I raced out to buy this book. RACED. I wanted it so bad because when I read The Happiness Project it was a game changer for me. It changed how I felt about my life, and the direction I wanted my life to go in. I felt that Gretchen's secrets of adulthood and splendid truths were reflective of the world I was living in, and many of her resolutions were easy to apply. Almost immediately, I noticed changes in my life.
Some of my favourites are:
- The days are long but the years are short.
- You can choose what you do, but you can't choose what you like to do.
- Happiness doesn't always make you feel happy
- Identify the problem (I think about this one often!)
So, when I finally had the book in hand, and was chewing through the pages in every spare moment I had, I closed the cover feeling a little dissapointed. Happier at Home wasn't about the home as much as I thought it would be. The chapters about posessions, now and time felt reflective of home as I interpret it but, I couldn't relate to the parallels she drew between parenthood, marriage, and strangely - interior design.
I felt Gretchen was brave to write about her marriage and her flaws, but the chapters about her relationship with her husband and her children had me thinking that she could be a cold, snappy, short-tempered maniac at times. And I just can't relate to that. I don't have kids, and can't vouch for what my behaviour would be around them, but my relationship with my husband is not about getting rewarded with gold stars, shouting constant reminders or calculating who did more chores. I question if Gretchen is missing where happiness lives in this space.
I also felt for the first time that Gretchen's resolutions for her home were strangely...American. In her chapter on "neighbourhood" she talks at great lengths about her home in New York, and being a tourist in her own home. She doesn't necessarily downplay foreign travel, but I believe travelling abroad can give you a new outlook on home and why it can be a special place. I got the impression that Gretchen feels like New York is bottomless, but when I travel to the U.S. I frequently observe that Americans are hesitant to experience new cultures, and they tend to immerse themselves too deeply in their own.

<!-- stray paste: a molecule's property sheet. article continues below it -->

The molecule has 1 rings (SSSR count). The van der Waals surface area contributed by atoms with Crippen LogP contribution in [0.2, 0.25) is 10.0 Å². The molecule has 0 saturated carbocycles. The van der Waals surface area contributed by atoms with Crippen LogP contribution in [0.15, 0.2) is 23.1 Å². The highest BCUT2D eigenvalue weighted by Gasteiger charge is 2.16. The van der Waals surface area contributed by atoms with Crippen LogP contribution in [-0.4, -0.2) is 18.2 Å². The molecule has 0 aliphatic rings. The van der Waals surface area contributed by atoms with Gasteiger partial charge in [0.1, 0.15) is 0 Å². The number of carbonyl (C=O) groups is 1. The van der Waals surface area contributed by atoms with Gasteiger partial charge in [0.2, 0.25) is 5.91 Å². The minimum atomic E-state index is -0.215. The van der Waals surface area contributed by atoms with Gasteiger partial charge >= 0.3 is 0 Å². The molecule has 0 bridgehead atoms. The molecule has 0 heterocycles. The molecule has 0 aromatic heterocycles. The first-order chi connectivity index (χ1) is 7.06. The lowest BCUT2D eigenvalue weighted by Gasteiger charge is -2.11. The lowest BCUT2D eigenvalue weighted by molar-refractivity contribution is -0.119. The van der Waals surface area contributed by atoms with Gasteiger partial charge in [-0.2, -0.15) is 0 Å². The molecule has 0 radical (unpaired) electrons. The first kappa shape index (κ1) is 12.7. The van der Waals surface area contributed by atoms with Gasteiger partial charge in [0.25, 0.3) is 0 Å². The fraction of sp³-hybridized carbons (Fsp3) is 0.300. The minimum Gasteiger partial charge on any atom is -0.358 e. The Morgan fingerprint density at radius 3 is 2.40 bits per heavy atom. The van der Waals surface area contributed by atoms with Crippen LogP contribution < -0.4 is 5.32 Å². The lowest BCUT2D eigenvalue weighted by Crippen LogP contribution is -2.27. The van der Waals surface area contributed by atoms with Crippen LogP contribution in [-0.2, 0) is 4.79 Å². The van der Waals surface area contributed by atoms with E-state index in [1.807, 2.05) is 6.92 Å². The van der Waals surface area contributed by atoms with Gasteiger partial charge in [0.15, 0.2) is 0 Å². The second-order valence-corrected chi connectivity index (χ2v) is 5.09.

Still, there were some great take-aways in the book, but not as many as I was hoping for. The chapter on possessions revealed that to some degree, possessions do make us happy because we memorialize relationships and experiences with them. And this rings true for me. I especially enjoyed the William Morris quote of "having nothing in the house you do not know to be useful or beautiful."
I also enjoyed her observation of pursing goals that come naturally because progress often comes quickly. A great self-reflective cue if you find yourself pursuing a goal where you feel blocked or quickly unmotivated.
By far, the most enjoyable chapters for me were about Time and Now. One of my biggest struggles is time. I love the quote that "one lives in the naive notion that later there will be more room in the future than in the entire past." And that is very true for me. Why does "later" feel so roomy, when "now" feels so tight?
I also felt that her resolutions to control the cubicle in her pocket and guard her children's free time were quite profound. I can imagine it is so tempting to cultivate your child's inner genius with hundreds of activities but, when I reflect on my own childhood, I feel like I had an abundance of time to ride my bike, eat candy and roll around in the grass. These simple pleasures felt more rewarding than the dance classes I felt forced to attend.
So, while there were some high-points for Happier at Home, there were also some low ones. I was thoroughly surprised that she didn't write a chapter on Food, which for me, is an essential component about home. And even though Gretchen admits she is not one for cooking, to me, the kitchen is the heartbeat of the home. And it's a chapter I would happily write for her.
[Thanks for reading]